As an architect and mother to two young children, I found myself being centre stage at my seven year old son’s ‘show and tell’ during his school architecture topic.
Fear and trepidation set in as I tried to figure out how best to simplify the principles of architecture to seven year olds? It’s one thing boring your own peers over the joys of architecture, but boring your child’s friends and losing the attention of twenty five children seemed so much worse.
My experience as a mum has taught me that kids enjoy hands on active learning, which is fun and engaging. I therefore tried to source an activity to take along to class, but it became apparent that architecture had been overlooked by toy manufacturers, which was surprising since architecture and the built environment are now embedded within the school curriculum.
I set about creating my own activity for the day and knowing that young children like the absurd and bizarre I decided to base the workshop around famous landmark buildings that are better known by their nicknames, such as ‘The Armadillo’, ‘The Gherkin’, ‘The Cheese Grater’, ‘The Birds Nest’ and ‘The Pringle’.
Much to my relief the children loved the workshop and many parents told me over the following weeks how impressed they were when their children pointed out that the skyscraper on television was called the Gherkin.
I soon realised there was a need for an activity to inspire tomorrow’s architects and as a result my initial workshop has evolved into Skinny Sketcher; a self contained kit for budding architects, that includes everything needed to produce fabulous freehand sketches of famous lookalike buildings.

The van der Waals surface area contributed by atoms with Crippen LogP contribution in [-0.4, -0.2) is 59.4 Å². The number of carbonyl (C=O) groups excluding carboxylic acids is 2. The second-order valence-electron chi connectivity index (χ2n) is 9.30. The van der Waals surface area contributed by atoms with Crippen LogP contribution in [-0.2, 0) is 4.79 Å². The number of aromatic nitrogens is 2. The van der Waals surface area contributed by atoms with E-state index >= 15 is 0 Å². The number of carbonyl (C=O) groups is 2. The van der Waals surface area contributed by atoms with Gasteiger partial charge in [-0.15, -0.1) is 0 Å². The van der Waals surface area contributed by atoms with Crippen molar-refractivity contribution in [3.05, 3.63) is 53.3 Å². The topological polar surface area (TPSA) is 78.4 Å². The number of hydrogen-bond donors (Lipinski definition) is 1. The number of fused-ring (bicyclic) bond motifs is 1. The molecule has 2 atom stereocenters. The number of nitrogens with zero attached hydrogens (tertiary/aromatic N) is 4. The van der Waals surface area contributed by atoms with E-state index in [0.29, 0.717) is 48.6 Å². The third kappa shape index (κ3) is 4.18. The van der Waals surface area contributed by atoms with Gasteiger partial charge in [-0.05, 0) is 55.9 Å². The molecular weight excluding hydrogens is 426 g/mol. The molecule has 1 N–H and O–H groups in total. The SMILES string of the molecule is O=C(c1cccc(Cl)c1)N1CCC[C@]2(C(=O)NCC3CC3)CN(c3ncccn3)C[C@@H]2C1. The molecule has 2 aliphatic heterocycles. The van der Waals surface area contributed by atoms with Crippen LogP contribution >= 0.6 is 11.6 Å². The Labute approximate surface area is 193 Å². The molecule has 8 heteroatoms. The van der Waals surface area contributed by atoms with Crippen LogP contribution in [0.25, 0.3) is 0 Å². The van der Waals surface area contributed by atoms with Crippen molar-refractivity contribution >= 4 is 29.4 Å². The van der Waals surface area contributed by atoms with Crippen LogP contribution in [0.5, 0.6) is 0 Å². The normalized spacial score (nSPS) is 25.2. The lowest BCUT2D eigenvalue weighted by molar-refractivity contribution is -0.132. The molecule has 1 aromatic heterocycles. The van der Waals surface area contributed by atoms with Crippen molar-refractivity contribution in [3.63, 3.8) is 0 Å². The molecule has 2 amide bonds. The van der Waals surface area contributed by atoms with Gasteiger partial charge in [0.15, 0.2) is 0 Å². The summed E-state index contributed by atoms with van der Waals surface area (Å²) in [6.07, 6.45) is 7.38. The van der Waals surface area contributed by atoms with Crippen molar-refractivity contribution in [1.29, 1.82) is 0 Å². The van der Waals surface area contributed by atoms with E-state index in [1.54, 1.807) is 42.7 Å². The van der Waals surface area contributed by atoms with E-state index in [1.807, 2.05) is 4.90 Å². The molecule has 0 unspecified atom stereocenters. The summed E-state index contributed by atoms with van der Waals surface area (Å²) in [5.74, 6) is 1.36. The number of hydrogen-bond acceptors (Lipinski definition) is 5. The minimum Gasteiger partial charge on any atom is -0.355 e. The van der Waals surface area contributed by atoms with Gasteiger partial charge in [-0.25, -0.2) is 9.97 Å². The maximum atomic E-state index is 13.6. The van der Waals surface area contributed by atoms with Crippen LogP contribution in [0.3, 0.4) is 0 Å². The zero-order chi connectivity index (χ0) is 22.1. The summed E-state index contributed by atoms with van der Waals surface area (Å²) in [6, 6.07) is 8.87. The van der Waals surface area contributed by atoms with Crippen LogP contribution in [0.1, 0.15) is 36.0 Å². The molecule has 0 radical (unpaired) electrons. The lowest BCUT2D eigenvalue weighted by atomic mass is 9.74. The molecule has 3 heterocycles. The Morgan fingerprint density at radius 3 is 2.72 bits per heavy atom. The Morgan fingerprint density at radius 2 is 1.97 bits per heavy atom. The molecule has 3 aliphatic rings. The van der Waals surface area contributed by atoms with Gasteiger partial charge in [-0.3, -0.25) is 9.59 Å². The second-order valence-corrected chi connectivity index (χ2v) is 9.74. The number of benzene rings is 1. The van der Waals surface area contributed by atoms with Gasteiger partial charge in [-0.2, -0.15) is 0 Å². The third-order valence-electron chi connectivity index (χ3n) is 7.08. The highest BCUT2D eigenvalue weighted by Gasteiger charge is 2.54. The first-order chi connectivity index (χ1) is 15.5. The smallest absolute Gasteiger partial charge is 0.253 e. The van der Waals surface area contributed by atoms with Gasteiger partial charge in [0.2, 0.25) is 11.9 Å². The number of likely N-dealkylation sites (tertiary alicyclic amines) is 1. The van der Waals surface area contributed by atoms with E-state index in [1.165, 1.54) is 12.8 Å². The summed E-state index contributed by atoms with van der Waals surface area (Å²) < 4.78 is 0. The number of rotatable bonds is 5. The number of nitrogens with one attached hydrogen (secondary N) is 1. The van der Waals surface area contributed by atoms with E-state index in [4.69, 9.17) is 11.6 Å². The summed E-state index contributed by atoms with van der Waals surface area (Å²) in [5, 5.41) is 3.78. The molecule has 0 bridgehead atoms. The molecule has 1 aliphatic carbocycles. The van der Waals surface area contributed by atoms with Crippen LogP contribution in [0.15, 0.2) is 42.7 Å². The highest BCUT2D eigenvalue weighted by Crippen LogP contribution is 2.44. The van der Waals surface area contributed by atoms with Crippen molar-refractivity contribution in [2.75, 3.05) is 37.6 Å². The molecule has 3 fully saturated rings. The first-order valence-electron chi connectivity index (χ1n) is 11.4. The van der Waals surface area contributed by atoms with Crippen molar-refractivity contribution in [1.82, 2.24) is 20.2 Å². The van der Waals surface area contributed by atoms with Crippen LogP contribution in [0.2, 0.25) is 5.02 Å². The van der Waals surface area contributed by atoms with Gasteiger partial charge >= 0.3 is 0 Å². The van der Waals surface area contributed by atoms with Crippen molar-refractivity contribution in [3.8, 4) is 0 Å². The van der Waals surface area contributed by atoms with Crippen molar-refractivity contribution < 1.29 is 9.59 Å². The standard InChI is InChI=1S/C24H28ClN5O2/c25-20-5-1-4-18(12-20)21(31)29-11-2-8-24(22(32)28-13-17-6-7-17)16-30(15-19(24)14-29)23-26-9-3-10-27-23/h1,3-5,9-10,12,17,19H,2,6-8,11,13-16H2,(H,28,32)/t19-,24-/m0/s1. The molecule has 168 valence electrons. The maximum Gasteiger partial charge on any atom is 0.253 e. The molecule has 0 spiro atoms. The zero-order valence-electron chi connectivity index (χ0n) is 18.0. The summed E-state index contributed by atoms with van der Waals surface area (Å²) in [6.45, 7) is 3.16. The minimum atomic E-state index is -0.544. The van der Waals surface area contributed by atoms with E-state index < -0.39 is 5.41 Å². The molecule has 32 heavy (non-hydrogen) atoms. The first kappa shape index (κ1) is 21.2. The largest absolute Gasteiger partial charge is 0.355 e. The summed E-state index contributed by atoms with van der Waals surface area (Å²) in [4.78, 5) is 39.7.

The kit contains a skinny colouring frieze and ‘archifact’ cards. Children follow the step by step drawing instructions using the mechanical pencil on tracing and graph paper.
During the testing process it quickly became apparent that children love the instant results of sketching with tracing paper.
Drawing is the ultimate activity to develop fine motor skills because of the use of the pincer grip. Fine motor skills are required in everyday life, from tying shoe laces to producing neat handwriting in school.
At a time when children are spending more of their leisure time gaming, many parents are anxious that these skills are not being developed to their full potential. Skinny Sketcher develops drawing skills, encourages creativity and inspires the architects of tomorrow.
The brand has the potential to grow with the addition of further kits featuring numerous inspirational buildings from around the world.
We’re currently in the final stages of product development and it is hoped that Skinny Sketcher will be available by November 2014.
If you are an inventor and you’d like to share your story, email us at Billy.Langsworthy@intentmedia.co.uk.
Gillian will be attending our Toy & Game Inventors Workshop event later this month. If you would like to pitch your game idea to the likes of Hasbro, Flair and Asobi, click here to buy tickets.